Tuesday 15 July 2014. We had a 25 mile drive today to the North Yorks Moors visitor centre at the top of Sutton Bank. The last mile of the drive is up a 1in4 hill with a series of hairpin bends. There was a queue of traffic going up the hill which meant that we came to a standstill at times. Instead of doing a series of hill starts, I held the car steady by riding the clutch. This didn’t do it any good and there was an acrid smell coming from my car as the clutch overheated. I hope that I haven’t done any permanent damage.
The reason for the drive was to do an 8.25 mile walk with 1,500ft of ascent and to see the Kilburn White Horse at close quarters. We started out from the visitor centre by following the Cleveland Way across the top of Roulston Scar. From here we had great views across the Vales of York & Mowbray some 700ft below us. After 2 miles we came to the head of the White Horse where we tried to find a non-existent path. Instead, we took the 151 steps down the side of the White Horse for a coffee stop looking back up at the chalk figure. We were, perhaps, a little too close at this time and a better view was had from Kilburn a few miles further on.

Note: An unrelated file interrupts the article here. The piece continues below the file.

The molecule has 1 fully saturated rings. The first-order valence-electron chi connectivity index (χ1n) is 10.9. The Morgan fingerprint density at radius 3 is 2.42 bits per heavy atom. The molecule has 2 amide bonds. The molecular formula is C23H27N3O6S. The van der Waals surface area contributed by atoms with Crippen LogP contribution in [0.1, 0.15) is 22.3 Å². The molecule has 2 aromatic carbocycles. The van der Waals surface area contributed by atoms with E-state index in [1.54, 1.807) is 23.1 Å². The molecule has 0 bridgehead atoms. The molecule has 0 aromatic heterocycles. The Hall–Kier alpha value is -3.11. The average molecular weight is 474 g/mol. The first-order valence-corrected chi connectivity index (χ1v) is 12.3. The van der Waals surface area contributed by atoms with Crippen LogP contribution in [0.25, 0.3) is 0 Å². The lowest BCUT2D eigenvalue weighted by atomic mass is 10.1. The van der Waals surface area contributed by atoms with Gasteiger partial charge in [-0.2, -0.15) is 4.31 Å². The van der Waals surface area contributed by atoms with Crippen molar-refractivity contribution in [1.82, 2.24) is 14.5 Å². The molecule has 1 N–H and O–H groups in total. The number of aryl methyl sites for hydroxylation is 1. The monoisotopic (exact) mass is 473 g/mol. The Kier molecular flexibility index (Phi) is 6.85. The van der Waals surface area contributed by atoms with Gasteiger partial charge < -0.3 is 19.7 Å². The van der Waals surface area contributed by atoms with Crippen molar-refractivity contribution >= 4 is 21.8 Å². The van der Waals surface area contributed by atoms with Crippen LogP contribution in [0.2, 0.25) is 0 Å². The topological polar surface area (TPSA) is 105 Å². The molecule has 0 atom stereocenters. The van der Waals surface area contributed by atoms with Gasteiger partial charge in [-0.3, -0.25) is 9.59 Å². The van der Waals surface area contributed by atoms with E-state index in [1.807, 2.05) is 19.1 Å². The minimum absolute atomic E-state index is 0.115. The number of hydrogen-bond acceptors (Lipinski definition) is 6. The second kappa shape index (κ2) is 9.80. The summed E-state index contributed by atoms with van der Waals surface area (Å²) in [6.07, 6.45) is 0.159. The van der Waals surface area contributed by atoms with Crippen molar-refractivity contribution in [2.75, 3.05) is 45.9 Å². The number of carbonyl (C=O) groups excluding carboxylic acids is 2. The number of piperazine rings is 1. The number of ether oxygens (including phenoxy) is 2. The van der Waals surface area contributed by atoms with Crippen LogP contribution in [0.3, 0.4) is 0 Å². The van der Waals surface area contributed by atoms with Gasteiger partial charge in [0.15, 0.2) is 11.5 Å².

Having taken a diversion down the steps we soon rejoined the planned path which took us across a huge stile over a deer fence and a short while later, a bridge over the fence on our exit from the field. It was here that we encountered more of the dreaded nettles and, of course, more stings on our arms and legs.
We stopped for lunch in the village of Kilburn which is perhaps best known for the furniture maker “Mousey Thompson”. His trade mark was to carve a small mouse on each piece of furniture that he made. It isn’t cheap with an oak dining room table & 6 chairs costing £7,700.
Leaving the hamlet of Oldstead we had a climb of 600ft back to the visitor centre where I bought a couple of post cards which might have been designed with me in mind.